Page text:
Some critics have lamented the absence of a historical note in as I review When I Was Eight . I have mixed feelings about this. On one hand, in Fatty Legs I greatly appreciated the scrapbook and other supplementary material that provided context for the story. I ended up wanting to read more Inuit stories. On the other hand, the historical notes meant while reading Fatty Legs I remained keenly aware that I was learning about a real time and a real place. Whereas, as I noted above, When I Was Eight was more like a fairy tale.

Both approaches serve a purpose, as does having two versions that are intended for different readers. Each book provides a glimpse into the way of life of the Inuit, while also containing an inspiring universal message. There are two more books in the set, another chapter and picture book combo. It’ll be interesting to see what Christy Jordan-Fenton writes next about her mother-in-law’s experiences of growing up Inuit.

My rating? Read it: Borrow from your library or a friend. It’s worth your time.

How would you rate this book?

Fatty Legs by Christy Jordan-Fenton and Margaret Pokiak-Fenton is my first exposure to stories about the Inuit, and it’s a good one. This true tale of Olemaun and her wish to attend a faraway residential school has drama, realistic characters, and educational value.

Set in the 1940s, Fatty Legs is an autobiographical account of a determined eight-year-old from an Inuvialuit community in the Arctic Circle. In the introduction, Olemaun writes that her nickname of “Fatty Legs” came about because of a nun who forced her to wear a pair of red stockings that made her legs look enormous—and that she made those stockings disappear. After this suspenseful teaser, which makes me want to sneak a peek ahead to the concluding pages, Olemaun backs up in time to describe a book that her sister owns which entranced Olemaun. Despite her sister’s warnings of mistreatment that will happen at the hands of the outsiders, Olemaun wants to attend the same residential school that her sister had, because that’s where she’ll learn to read. By now, I’m wondering if Olemaun will succeed in wearing down her parents with her request to go away to school, but I’m also worried that she might discover that the school isn’t what she hopes. And this was my ongoing state as I read Fatty Legs—sympathy coupled with angst.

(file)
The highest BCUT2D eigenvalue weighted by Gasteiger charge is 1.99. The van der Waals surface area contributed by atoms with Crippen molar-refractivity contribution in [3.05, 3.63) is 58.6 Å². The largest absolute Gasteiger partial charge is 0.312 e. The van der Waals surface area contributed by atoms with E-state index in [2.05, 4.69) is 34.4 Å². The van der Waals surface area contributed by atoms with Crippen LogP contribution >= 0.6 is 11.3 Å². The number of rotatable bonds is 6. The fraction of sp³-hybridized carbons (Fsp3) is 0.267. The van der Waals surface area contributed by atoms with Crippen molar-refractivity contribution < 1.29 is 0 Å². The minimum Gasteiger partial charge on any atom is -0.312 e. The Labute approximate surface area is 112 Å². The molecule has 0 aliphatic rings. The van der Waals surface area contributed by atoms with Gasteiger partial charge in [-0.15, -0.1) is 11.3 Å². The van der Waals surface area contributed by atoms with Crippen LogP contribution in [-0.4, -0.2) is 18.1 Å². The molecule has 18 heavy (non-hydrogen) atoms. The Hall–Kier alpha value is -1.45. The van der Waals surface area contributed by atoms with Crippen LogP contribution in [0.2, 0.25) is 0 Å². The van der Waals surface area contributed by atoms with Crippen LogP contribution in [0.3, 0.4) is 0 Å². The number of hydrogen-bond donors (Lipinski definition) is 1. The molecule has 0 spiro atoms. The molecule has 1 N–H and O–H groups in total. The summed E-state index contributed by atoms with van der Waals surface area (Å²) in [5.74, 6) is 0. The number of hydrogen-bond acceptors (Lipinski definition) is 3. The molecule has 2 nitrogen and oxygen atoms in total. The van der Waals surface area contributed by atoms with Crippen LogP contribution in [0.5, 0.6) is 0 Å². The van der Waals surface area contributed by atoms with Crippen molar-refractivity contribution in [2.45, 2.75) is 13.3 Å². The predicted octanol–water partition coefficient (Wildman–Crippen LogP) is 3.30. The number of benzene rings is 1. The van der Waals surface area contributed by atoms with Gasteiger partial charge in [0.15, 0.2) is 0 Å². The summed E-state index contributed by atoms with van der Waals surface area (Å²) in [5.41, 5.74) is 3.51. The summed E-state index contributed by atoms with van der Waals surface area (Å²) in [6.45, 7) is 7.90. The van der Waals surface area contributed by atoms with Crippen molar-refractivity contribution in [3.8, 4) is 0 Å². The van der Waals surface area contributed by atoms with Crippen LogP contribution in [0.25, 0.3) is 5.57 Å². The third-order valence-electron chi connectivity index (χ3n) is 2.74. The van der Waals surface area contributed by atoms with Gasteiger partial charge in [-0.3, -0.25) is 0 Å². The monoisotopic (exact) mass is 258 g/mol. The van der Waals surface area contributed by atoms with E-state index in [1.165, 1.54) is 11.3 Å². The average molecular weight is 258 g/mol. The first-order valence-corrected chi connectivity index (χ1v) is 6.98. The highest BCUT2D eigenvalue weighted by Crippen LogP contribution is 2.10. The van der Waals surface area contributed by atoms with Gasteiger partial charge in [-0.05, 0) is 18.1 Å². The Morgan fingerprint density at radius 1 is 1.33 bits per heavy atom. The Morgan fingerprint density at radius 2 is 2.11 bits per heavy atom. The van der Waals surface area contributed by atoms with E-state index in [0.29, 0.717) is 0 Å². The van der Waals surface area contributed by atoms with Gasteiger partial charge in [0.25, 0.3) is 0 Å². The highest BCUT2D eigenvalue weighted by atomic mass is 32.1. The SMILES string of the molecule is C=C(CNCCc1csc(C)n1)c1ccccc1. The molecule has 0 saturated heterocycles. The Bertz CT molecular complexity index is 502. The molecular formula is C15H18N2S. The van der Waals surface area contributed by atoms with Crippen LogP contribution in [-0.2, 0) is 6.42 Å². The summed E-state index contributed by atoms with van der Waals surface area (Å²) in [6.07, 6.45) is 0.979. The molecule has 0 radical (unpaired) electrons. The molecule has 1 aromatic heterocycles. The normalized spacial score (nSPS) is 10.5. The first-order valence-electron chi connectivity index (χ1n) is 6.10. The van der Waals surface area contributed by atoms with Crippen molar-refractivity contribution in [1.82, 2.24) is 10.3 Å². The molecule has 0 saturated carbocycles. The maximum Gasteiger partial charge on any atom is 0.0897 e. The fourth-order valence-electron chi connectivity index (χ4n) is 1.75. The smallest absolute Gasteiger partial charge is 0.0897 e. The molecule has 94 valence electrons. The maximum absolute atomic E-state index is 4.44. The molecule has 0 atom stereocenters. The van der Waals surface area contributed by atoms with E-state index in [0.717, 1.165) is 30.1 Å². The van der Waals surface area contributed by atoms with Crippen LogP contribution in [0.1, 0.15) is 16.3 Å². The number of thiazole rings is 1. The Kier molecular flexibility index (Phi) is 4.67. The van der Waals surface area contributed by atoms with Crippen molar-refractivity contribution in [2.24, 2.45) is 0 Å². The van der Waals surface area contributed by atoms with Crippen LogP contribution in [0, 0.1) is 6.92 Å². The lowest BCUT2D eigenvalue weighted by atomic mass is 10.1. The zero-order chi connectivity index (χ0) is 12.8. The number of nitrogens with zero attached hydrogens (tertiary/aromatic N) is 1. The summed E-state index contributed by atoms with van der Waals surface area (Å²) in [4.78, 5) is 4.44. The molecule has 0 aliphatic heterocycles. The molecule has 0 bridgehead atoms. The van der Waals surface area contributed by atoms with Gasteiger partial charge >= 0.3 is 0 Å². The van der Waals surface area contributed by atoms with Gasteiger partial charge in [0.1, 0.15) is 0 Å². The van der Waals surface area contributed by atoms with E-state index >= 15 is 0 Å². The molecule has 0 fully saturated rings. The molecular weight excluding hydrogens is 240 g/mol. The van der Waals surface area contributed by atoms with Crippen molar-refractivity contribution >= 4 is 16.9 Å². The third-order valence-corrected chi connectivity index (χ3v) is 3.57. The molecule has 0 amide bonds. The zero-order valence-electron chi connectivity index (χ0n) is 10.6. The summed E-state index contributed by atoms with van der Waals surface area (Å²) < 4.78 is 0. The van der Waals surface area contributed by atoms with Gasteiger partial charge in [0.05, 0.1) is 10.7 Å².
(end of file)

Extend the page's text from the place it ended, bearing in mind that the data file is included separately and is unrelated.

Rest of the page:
I picked realistic characters as the second element to highlight, because sometimes books that depict atrocities resort to portraying all of the “enemy” as evil. In the case of the church-run school that Olemaun attends, the nuns and brothers could have been painted with the same brush. And perhaps this would have been a fair and accurate depiction; historical accounts have revealed that great abuse happened to the Inuit at the hands of religious leaders. And, indeed, Olemaun encounters some pretty mean characters. One is a nun named Raven, who seems bent on singling out Olemaun for punishment. There’s also a religious brother who frightens her. But there’s also a kind nun who offers Olemaun kind smiles and protection. Furthermore, Olemaun’s Inuit classmates are also not painted with the same broad stroke. Olemaun has a close childhood friend, but some of the others tease her and laugh at her. No group is shown as completely good or completely bad.